3. Happy birthday, John! And, as always, thanks for your words of wisdom. I am delighted to do my part in seeing that your birthday wish comes true.

    1. Hi Gary! Thanks for the birthday wishes. I like to imagine what the heck happened with Rogers on that slow boat to China. He was traveling with a Christian group. Interesting stuff. I’ll get the tree of kindness started over here on this side of the divide. I hope you and Joyce are doing great.

  4. I completely agree and love that you can put these thoughts into eloquent words.
    Happy Birthday and May your wish come true!

  5. Happy Birthday to you! Just want you to know that I will hand deliver my part of your birthday wish tomorrow. Love that we are on the same team with our eye and concern for all people.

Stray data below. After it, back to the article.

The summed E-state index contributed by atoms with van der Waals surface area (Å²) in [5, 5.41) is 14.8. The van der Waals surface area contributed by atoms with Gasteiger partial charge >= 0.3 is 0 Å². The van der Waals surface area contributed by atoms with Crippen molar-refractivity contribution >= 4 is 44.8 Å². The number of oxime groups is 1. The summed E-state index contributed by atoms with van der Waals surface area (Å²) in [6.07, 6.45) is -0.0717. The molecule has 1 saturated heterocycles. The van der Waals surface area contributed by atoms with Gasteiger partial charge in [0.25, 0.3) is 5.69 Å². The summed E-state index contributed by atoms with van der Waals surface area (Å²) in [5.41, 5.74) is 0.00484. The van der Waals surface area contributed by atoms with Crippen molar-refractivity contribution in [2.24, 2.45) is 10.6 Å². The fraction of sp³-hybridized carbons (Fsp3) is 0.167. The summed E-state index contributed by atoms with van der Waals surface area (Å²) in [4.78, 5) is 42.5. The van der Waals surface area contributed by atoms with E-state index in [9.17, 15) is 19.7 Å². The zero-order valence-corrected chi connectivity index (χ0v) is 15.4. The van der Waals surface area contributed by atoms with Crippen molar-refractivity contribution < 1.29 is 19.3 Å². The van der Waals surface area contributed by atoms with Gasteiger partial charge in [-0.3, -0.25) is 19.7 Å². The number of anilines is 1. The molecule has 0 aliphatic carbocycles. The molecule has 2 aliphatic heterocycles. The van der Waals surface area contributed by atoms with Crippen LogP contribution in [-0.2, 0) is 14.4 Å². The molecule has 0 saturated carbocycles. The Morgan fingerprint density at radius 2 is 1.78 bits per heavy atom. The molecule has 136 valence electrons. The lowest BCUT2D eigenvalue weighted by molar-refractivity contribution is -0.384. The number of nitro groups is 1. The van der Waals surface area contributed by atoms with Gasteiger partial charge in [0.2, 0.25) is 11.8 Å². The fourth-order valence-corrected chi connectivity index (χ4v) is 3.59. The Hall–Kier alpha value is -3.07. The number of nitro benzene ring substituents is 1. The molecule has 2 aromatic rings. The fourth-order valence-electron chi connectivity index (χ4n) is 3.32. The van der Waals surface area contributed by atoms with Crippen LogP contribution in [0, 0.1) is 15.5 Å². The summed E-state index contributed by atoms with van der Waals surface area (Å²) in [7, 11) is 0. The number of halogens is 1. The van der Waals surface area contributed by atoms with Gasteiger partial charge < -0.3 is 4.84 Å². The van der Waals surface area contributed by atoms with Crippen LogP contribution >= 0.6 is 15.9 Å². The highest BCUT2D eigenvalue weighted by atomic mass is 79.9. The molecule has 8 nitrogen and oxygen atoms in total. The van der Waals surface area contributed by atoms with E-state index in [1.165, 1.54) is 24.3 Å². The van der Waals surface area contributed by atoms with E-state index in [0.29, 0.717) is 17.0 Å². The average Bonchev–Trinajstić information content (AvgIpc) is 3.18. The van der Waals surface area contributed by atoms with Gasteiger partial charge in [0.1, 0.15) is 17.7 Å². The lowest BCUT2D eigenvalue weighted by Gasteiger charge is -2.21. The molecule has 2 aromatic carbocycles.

6. Can do …..the very happy birthday wishes to you John and the sharing love to you. Can do the rest too all except vote in your country.

    I think you are correct about evil, even here. Although I think our Boris is an utter buffoon there are elements in his advisors who are not and of evil intent.

    May God preserve us x

Leave a Reply

Fill in your details below or click an icon to log in:

WordPress.com Logo

You are commenting using your WordPress.com account. Log Out /  Change )

Google photo

You are commenting using your Google account. Log Out /  Change )

Twitter picture

You are commenting using your Twitter account. Log Out /  Change )

Facebook photo

You are commenting using your Facebook account. Log Out /  Change )

Connecting to %s